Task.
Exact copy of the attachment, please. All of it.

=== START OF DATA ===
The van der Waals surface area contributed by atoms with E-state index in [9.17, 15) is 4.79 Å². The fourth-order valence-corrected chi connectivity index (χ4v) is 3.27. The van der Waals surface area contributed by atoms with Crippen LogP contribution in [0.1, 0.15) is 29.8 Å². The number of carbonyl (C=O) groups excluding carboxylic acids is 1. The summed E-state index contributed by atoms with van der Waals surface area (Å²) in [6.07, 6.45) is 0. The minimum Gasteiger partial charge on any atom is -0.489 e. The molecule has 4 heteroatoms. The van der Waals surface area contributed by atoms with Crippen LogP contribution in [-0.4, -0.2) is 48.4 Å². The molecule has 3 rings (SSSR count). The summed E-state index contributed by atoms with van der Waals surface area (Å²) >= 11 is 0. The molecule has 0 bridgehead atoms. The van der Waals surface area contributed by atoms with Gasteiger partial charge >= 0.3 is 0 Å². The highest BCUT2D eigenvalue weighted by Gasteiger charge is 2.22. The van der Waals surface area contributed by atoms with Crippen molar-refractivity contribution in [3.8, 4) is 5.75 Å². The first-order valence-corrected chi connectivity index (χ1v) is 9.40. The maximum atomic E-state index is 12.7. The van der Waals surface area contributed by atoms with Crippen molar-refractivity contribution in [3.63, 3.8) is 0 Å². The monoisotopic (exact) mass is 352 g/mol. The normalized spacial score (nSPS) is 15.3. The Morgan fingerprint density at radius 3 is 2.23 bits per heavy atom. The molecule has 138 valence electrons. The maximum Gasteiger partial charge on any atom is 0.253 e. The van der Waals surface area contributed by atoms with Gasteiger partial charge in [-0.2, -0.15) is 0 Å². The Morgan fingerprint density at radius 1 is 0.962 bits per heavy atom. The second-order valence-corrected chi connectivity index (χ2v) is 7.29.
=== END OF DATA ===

The van der Waals surface area contributed by atoms with E-state index in [9.17, 15) is 4.79 Å². The fourth-order valence-corrected chi connectivity index (χ4v) is 3.27. The van der Waals surface area contributed by atoms with Crippen LogP contribution in [0.1, 0.15) is 29.8 Å². The number of carbonyl (C=O) groups excluding carboxylic acids is 1. The summed E-state index contributed by atoms with van der Waals surface area (Å²) in [6.07, 6.45) is 0. The minimum Gasteiger partial charge on any atom is -0.489 e. The molecule has 4 heteroatoms. The van der Waals surface area contributed by atoms with Crippen LogP contribution in [-0.4, -0.2) is 48.4 Å². The molecule has 3 rings (SSSR count). The summed E-state index contributed by atoms with van der Waals surface area (Å²) >= 11 is 0. The molecule has 0 bridgehead atoms. The van der Waals surface area contributed by atoms with Gasteiger partial charge >= 0.3 is 0 Å². The highest BCUT2D eigenvalue weighted by Gasteiger charge is 2.22. The van der Waals surface area contributed by atoms with Crippen molar-refractivity contribution in [3.8, 4) is 5.75 Å². The first-order valence-corrected chi connectivity index (χ1v) is 9.40. The maximum atomic E-state index is 12.7. The van der Waals surface area contributed by atoms with Crippen molar-refractivity contribution in [3.63, 3.8) is 0 Å². The monoisotopic (exact) mass is 352 g/mol. The normalized spacial score (nSPS) is 15.3. The Morgan fingerprint density at radius 3 is 2.23 bits per heavy atom. The molecule has 138 valence electrons. The maximum Gasteiger partial charge on any atom is 0.253 e. The van der Waals surface area contributed by atoms with Gasteiger partial charge in [-0.2, -0.15) is 0 Å². The Morgan fingerprint density at radius 1 is 0.962 bits per heavy atom. The second-order valence-corrected chi connectivity index (χ2v) is 7.29.